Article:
• 歧視奇譚|戴啟思

  • 發布日期:2021-01-30 11:00
  • 歧視奇譚|戴啟思

 

Racial Discrimination-Two Problems

Racial Discrimination-Two Problems

Discrimination has been in the news this past week. An obvious case of discrimination turned out not to be discrimination at all. Another case concerning the possible disqualification of holders of BN(O) passports does not, at first sight, to be about discrimination but it possibly is.

The first matter is that some subscribers to food delivery services would rather not have their food handled by delivery drivers who fit the description of 'Indian/Pakistani'.

This description is racist. If it is meant to refer to the worker's country of origin, it is inaccurate. The delivery man, for most delivery workers are men, has almost certainly been born in Hong Kong and is just as much entitled to call this place his home as the bigoted customer.

The first instinct on hearing of such obvious racial discrimination is to turn to the Equal Opportunities Commission and ask for swift action that will sanction the customer and stop the discriminatory behaviour. The Equal Opportunities Commission had to say, a touch regretfully, that although the customer's conduct was discriminatory on the grounds of race, it was not unlawful discrimination under the Race Discrimination Ordinance.

"How can this be?" you might ask. The answer is a useful reminder of the limits of written laws.

Although some people would wish it were otherwise, we still live for the present in a society where you are free to do what you will unless some positive law forbids it or regulates the relevant activity. We would all be free to drive motor cars on highways at great speed were it not for a host of laws regulating who can, and cannot drive, and on what terms.

Surprisingly, discrimination on the grounds of race was not unlawful before enacting the Race Discrimination Ordinance in 2008. The ordinance did not prohibit all acts of racial discrimination. It focused only on those acts which had an impact on most social and economic interactions.

So, we have specific provisions related to employment, education and the disposal and management of property which makes it unlawful to treat someone less favourably on the grounds of race. If an activity is not explicitly prohibited under the ordinance, it remains lawful, even though discriminatory.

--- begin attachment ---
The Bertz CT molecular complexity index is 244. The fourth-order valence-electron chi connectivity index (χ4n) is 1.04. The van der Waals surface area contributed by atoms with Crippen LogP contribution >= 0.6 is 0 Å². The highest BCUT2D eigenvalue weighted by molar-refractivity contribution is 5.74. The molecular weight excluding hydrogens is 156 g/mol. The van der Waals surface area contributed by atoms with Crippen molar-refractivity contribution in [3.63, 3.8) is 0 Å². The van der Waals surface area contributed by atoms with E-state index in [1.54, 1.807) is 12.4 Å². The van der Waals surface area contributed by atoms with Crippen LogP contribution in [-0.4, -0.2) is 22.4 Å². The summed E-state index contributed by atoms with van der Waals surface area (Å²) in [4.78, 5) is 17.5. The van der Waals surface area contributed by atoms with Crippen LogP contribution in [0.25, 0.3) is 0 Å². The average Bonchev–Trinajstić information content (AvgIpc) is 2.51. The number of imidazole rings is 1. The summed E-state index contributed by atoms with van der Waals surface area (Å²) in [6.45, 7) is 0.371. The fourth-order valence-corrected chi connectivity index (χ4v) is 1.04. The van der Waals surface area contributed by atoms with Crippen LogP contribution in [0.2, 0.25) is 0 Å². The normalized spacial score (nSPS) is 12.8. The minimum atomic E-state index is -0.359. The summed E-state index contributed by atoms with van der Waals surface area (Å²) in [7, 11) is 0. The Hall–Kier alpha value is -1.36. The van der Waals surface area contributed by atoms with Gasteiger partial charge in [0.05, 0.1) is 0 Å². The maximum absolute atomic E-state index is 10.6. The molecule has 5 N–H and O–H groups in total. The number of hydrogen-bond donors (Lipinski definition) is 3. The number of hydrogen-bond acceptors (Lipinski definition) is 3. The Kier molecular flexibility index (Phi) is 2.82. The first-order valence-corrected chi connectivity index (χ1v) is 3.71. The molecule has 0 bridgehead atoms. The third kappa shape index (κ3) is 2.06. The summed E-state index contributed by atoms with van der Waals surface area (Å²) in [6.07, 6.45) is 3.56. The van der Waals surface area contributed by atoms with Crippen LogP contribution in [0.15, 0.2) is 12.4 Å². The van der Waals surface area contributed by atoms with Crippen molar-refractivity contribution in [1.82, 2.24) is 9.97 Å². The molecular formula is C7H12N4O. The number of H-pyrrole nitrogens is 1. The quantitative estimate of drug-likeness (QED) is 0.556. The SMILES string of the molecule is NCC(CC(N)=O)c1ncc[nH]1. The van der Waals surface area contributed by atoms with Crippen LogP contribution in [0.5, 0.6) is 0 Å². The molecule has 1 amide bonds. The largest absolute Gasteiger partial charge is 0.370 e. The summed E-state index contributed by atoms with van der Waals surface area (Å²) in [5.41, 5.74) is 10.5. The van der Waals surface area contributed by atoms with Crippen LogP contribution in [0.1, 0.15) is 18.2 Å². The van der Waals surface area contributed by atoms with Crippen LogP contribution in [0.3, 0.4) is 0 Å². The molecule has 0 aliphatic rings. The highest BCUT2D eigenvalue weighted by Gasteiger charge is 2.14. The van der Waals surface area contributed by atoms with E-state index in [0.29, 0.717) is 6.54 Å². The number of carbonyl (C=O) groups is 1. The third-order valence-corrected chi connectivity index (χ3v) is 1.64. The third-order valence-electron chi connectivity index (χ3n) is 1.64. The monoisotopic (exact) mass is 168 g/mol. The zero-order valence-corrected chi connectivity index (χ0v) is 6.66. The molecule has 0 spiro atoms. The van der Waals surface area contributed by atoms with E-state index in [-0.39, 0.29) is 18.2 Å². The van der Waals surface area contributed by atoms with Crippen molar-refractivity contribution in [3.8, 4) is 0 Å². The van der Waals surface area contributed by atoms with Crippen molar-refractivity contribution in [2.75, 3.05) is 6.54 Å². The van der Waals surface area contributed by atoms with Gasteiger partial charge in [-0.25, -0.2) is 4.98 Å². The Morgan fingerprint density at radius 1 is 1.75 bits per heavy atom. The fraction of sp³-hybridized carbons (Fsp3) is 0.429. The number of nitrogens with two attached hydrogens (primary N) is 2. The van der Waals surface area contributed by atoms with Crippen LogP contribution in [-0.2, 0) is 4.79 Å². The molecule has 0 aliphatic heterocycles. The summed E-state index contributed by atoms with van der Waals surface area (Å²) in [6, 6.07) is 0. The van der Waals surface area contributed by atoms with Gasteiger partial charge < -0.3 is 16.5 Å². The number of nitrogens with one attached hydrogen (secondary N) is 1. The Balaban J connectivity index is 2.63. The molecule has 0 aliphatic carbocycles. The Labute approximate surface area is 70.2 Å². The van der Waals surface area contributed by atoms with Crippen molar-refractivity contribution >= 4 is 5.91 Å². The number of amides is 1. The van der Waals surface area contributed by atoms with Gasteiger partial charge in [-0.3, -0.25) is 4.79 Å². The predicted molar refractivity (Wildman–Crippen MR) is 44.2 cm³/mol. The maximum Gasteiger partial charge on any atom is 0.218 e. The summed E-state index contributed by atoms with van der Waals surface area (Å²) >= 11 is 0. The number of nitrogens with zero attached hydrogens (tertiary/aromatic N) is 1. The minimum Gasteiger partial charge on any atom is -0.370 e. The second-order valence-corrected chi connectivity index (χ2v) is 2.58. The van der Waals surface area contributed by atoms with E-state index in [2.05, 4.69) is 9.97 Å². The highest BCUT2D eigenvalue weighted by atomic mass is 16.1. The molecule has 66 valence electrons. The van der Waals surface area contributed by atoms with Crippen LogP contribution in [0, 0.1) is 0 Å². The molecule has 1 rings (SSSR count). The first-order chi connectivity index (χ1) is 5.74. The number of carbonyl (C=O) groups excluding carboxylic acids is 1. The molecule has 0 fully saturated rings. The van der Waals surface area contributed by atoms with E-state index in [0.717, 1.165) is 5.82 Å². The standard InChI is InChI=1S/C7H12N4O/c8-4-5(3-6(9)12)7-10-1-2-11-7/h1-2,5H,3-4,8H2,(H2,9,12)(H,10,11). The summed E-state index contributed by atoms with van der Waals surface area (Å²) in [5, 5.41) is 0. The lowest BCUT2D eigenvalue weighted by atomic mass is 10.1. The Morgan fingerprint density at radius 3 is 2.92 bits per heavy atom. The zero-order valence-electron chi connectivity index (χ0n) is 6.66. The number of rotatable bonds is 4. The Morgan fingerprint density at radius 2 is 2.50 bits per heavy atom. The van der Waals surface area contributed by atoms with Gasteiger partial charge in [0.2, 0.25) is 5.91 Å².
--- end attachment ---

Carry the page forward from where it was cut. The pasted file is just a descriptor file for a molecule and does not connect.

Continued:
The Race Discrimination Ordinance covers service providers, like a food delivery service. It is unlawful for a service provider to refuse service to someone he would provide to another person if the ground of refusal were the first person's race or national origin.

However, the ordinance does not cover the situation where the customer seeks to attach conditions to delivery of the service which is discriminatory, such as insisting that delivery is by anyone but a person of a particular nationality or race.

I suppose that the law's drafters thought that everyone was free to choose a service provider and that bigots would steer clear of service providers they would not use because they were prejudiced against them on racial ground.

However, there is a problem where the service provider uses employees to deliver the service who are not acceptable to the customer because they do not conform to an acceptable racial or national profile. As it should do, the service provider can refuse to provide the service, but that does nothing for the hurt feelings of the employee. It will be interesting to see if the Equal Opportunities Commission would seek changes to the law to address this situation.

The saga about the Mainland and Hong Kong Governments possibly punishing BN(O) passport holders for having the audacity to accept an immigration deal offered by British Government is, perhaps surprisingly, a case of possible racial discrimination.

Although everyone knows that the Hong Kong authorities treat BN(O) passports as travel documents only and not signifiers of a separate nationality, the British Government takes them seriously. BN(O) passports are held by a type of British National who, under the new scheme, might become a different type of British National with the right of abode in the UK after six years residence and upon completing a further years' stay at the end of which 'full' nationality may, not will be granted.

If the idea is that the Government should deprive BN(O) holders living in Hong Kong of the opportunity to vote and stand for election, an amendment to the Basic law would almost certainly be required. However, an amendment to the Race Discrimination Ordinance would also appear to be necessary.

It might seem paradoxical, given the official position on BN(O) passports are 'only' travel documents, but the reason for treating BN(O) 's differently would seem to be because they persist in holding onto a nationality status which, ironically, is a status not recognized by the Hong Kong Government.

As the definition of 'race' in the Race Discrimination Ordinance includes nationality or imputed nationality, a prohibition on BN(O) 's voting or standing for election would fall foul of the ordinance's provisions that guarantee non-discriminatory access to standing for election, and voting.

I make these observations well knowing that the Race Discrimination Ordinance contains a provision saying that the law does not affect the Chinese Nationality Law, which, as is well-known, prohibits dual nationality. However, the proposal floated now seems to need to recognize BN(O) status to a minimal extent if only to penalize those who persist in holding onto their BNO status. It will be interesting to see how the Government solves this problem.

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